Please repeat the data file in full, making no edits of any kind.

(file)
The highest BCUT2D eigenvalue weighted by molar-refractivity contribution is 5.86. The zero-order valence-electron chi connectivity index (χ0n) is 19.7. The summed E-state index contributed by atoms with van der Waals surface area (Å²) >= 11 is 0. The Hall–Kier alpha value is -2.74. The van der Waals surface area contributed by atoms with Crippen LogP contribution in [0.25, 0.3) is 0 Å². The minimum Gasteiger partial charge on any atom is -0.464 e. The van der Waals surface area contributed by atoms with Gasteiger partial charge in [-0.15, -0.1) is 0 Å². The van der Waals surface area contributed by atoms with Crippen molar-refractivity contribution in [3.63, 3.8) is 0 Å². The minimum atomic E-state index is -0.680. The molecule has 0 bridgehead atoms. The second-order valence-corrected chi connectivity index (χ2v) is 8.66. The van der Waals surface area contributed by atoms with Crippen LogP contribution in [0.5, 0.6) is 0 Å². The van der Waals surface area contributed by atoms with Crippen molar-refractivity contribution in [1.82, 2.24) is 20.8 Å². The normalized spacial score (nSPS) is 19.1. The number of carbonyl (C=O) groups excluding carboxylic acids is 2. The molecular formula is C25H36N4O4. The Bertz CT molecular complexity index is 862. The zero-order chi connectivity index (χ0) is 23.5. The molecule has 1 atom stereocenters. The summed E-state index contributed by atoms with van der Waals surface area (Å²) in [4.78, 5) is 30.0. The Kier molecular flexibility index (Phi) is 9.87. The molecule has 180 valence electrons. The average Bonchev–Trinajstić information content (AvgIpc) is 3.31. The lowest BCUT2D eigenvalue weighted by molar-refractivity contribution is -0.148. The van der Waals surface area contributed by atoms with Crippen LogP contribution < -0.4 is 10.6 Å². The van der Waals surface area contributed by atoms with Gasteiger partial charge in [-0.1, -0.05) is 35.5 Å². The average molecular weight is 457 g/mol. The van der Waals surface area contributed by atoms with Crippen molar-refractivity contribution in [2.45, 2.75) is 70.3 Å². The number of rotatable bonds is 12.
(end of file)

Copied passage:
The highest BCUT2D eigenvalue weighted by molar-refractivity contribution is 5.86. The zero-order valence-electron chi connectivity index (χ0n) is 19.7. The summed E-state index contributed by atoms with van der Waals surface area (Å²) >= 11 is 0. The Hall–Kier alpha value is -2.74. The van der Waals surface area contributed by atoms with Crippen LogP contribution in [0.25, 0.3) is 0 Å². The minimum Gasteiger partial charge on any atom is -0.464 e. The van der Waals surface area contributed by atoms with Gasteiger partial charge in [-0.15, -0.1) is 0 Å². The van der Waals surface area contributed by atoms with Crippen molar-refractivity contribution in [3.63, 3.8) is 0 Å². The minimum atomic E-state index is -0.680. The molecule has 0 bridgehead atoms. The second-order valence-corrected chi connectivity index (χ2v) is 8.66. The van der Waals surface area contributed by atoms with Crippen LogP contribution in [0.5, 0.6) is 0 Å². The van der Waals surface area contributed by atoms with Crippen molar-refractivity contribution in [1.82, 2.24) is 20.8 Å². The normalized spacial score (nSPS) is 19.1. The number of carbonyl (C=O) groups excluding carboxylic acids is 2. The molecular formula is C25H36N4O4. The Bertz CT molecular complexity index is 862. The zero-order chi connectivity index (χ0) is 23.5. The molecule has 1 atom stereocenters. The summed E-state index contributed by atoms with van der Waals surface area (Å²) in [4.78, 5) is 30.0. The Kier molecular flexibility index (Phi) is 9.87. The molecule has 180 valence electrons. The average Bonchev–Trinajstić information content (AvgIpc) is 3.31. The lowest BCUT2D eigenvalue weighted by molar-refractivity contribution is -0.148. The van der Waals surface area contributed by atoms with Crippen LogP contribution < -0.4 is 10.6 Å². The van der Waals surface area contributed by atoms with Gasteiger partial charge in [-0.1, -0.05) is 35.5 Å². The average molecular weight is 457 g/mol. The van der Waals surface area contributed by atoms with Crippen molar-refractivity contribution in [2.45, 2.75) is 70.3 Å². The number of rotatable bonds is 12.